Used effectively, stereoscopic three-dimensional (3D) technologies can engage students with complex disciplinary content as they are presented with informative representations of abstract concepts. In addition, preliminary evidence suggests that stereoscopy may enhance learning and retention in some educational settings. Biological concepts particularly benefit from this type of presentation since complex spatially oriented structures frequently define function within these systems. Viewing biological phenomena in 3D as they are in real life allows the user to relate these spatial relationships and easily grasp concepts making the key connection between structure and function. In addition, viewing these concepts interactively in 3D and in a manner that leads to increased engagement for young prospective scientists can further increase the impact. We conducted two studies evaluating the use of this technology as an instructional tool to teach high school students complex biological concepts. The first study tested the use of stereoscopic materials for teaching brain function and human anatomy to four classes. The second study evaluated stereoscopic images to support the learning of cell structure and DNA in four different high school classes. Most important, students who used stereoscopic 3D had significantly higher test scores than those who did not. In addition, students reported enjoying 3D presentations, and it was among their top choices for learning about these complex concepts. In summary, our evidence adds further support for the benefits of 3D images to students’ learning of science concepts 7).
The teaching of neuroanatomy in medical education has historically been based on didactic instruction, cadaveric dissections, and intra-operative experience for students. Multiple novel 3-Dimensional (3D) modalities have recently emerged. Among these, stereoscopic anaglyphic video is easily accessible and affordable, however, its effects have not yet formally been investigated.
This study aimed to investigate if 3D stereoscopic anaglyphic video instruction in neuroanatomy could improve learning for content-naive students, as compared to 2D video instruction.
A single-site controlled prospective case control study was conducted at the School of Education. Content knowledge was assessed at baseline, followed by the presentation of an instructional neuroanatomy video. Participants viewed the video in either 2D or 3D format, then completed a written test of skull base neuroanatomy. Pre-test and post-test performances were analyzed with independent t-tests and ANCOVA.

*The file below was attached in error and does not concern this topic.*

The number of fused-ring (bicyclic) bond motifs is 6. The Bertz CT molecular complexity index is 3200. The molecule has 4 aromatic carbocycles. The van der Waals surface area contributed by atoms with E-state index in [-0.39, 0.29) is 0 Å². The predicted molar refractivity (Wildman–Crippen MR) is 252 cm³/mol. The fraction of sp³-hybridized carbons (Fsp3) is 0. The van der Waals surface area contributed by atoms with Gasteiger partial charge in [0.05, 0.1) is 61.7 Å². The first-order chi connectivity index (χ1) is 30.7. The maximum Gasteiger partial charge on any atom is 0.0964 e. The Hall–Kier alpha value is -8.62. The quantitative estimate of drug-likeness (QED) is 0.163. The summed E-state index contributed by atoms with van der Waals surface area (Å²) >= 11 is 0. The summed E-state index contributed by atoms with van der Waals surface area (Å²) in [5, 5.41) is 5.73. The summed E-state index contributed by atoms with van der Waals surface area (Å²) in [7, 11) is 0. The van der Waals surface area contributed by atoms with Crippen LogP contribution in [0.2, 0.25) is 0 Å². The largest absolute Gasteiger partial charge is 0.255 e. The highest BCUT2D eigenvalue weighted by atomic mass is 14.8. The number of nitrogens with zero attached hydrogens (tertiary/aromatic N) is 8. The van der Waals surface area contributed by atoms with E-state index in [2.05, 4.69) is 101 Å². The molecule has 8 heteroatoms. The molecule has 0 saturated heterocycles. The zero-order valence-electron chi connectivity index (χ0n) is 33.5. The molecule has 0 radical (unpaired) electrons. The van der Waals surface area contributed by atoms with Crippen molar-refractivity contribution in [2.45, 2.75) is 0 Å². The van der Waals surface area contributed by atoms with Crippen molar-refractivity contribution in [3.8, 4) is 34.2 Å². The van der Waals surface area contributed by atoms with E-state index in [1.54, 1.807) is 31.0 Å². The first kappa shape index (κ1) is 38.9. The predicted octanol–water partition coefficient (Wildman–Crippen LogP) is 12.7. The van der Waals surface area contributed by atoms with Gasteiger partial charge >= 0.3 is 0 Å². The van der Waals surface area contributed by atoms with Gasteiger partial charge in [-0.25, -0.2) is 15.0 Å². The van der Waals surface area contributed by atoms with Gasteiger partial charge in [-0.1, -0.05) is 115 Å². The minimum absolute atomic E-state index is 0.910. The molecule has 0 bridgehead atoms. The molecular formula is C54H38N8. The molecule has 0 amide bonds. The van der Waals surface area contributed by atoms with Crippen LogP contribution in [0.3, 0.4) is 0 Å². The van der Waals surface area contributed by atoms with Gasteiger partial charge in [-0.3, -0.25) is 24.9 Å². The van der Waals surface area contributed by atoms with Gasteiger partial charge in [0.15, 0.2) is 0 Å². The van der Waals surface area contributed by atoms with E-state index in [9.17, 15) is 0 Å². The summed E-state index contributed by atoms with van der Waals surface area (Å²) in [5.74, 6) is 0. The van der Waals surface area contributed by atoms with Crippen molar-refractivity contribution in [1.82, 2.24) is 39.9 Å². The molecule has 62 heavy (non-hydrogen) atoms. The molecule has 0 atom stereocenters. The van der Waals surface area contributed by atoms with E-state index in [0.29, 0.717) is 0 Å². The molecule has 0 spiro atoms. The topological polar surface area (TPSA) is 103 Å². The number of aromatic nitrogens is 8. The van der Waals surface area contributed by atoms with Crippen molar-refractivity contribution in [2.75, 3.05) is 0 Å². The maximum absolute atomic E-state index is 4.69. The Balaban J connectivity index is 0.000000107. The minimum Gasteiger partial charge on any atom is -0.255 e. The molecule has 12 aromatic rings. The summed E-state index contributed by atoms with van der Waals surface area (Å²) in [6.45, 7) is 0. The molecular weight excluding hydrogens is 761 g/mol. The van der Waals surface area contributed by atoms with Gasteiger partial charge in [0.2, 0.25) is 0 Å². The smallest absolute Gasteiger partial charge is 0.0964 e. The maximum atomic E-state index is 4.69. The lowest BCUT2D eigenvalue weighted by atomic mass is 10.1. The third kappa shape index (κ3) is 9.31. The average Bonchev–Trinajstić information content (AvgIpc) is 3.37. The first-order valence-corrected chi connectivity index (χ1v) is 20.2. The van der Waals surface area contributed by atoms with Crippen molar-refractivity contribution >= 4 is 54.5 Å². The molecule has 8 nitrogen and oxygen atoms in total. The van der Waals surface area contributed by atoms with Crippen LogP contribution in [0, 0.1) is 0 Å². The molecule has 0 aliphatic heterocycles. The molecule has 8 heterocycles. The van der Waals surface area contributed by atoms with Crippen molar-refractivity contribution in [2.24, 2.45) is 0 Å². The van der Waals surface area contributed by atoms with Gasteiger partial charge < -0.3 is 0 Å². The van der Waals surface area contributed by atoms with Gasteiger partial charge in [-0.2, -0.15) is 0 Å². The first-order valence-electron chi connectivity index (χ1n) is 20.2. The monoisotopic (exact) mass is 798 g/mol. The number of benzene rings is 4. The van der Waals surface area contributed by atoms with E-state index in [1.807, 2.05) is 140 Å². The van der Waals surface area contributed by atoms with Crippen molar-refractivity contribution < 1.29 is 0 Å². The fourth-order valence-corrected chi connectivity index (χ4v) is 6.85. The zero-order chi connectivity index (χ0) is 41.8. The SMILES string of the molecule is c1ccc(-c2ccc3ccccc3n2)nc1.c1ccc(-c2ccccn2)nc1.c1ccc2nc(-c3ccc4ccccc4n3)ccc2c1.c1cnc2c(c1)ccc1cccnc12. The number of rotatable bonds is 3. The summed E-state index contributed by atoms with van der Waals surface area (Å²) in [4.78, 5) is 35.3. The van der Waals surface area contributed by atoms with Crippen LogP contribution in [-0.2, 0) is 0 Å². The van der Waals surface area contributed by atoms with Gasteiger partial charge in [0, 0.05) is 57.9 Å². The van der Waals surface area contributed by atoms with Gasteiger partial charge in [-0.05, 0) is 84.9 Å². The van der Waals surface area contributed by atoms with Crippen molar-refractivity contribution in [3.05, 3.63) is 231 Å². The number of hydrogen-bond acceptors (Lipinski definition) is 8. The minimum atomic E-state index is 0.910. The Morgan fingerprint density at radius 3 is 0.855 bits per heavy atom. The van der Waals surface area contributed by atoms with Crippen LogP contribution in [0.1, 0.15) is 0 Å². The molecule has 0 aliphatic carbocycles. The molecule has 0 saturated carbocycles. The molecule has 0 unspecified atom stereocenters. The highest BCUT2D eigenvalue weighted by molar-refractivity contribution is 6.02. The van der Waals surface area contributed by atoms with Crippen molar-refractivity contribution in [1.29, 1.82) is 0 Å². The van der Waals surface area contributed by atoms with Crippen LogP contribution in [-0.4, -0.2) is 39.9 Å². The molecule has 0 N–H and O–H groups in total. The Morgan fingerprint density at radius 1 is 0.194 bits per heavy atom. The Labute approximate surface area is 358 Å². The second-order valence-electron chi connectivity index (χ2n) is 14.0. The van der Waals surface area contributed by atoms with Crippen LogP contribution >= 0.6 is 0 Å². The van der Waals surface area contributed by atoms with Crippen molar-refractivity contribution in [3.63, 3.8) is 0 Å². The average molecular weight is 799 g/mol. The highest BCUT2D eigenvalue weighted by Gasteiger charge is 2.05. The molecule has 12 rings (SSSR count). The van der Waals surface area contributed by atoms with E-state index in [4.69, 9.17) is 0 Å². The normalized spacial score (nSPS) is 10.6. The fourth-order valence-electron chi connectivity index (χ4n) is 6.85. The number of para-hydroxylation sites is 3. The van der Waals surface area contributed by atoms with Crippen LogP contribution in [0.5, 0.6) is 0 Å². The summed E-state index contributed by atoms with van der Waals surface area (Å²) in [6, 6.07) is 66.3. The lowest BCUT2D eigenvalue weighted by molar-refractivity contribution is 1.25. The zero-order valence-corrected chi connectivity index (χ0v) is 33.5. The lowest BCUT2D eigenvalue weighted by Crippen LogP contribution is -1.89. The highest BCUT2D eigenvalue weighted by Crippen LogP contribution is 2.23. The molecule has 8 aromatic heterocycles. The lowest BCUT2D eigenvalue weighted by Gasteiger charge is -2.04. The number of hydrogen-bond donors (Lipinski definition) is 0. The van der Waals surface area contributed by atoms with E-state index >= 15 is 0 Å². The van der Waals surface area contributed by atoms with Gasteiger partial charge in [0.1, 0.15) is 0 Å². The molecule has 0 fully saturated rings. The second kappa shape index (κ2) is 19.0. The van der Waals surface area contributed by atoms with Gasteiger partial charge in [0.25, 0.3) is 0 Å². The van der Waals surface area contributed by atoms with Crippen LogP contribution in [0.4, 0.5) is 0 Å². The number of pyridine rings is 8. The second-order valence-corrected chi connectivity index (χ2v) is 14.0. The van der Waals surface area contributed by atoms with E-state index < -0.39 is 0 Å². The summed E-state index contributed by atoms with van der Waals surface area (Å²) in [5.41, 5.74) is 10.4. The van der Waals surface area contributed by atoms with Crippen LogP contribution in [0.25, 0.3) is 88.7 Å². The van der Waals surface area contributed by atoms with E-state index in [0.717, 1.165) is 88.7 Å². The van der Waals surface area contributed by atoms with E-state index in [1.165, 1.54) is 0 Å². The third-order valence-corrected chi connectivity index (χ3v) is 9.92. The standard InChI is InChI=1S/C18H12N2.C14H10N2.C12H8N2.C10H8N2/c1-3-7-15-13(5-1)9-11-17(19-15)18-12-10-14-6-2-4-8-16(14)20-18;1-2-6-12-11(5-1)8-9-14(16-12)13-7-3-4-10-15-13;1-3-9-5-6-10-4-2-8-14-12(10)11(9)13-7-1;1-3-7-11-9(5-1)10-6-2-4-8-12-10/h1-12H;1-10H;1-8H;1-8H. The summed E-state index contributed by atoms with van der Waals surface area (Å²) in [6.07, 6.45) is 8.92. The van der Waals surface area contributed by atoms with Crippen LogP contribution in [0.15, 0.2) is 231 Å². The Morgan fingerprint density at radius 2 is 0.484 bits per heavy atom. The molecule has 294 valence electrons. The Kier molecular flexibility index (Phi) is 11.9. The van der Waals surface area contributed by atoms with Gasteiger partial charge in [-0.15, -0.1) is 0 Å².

249 subjects completed the study. At baseline, the 2D (n=124, F=97) and 3D groups (n=125, F=96) were similar, although the 3D group was older by 1.7 years (p=.0355) and the curricula of participating classes differed (p<.0001). Average scores for the 3D group were higher for both pretest (2D, M=19.9%, SD=12.5% vs. 3D, M=23.9%, SD=14.9%, p=.0234) and posttest (2D, M=68.5%, SD=18.6% vs. 3D, M=77.3%, SD=18.8%, p=.003), but the magnitude of improvement across groups did not reach statistical significance (2D, M=48.7%, SD=21.3%, vs. 3D, M=53.5%, SD=22.7%, p=.0855).
Incorporation of 3D video instruction into curricula without careful integration is insufficient to promote learning over 2D video 8).
Preoperative 3D imaging provides reliable and detailed information about the intraoperative anatomical relationship between the trigeminal nerve and the SPV. This evaluation is useful for preoperative planning 9).
Stereotactic guidance may augment resection or biopsy of primary and metastatic spinal tumors. It offers reduced radiation exposure to OR personnel as well as the ability to use minimally invasive approaches that limit tissue injury. Further work may be done to assess the utility of stereotactic image guidance in oncological tumor resection, particularly with respect to outcomes for patients 10).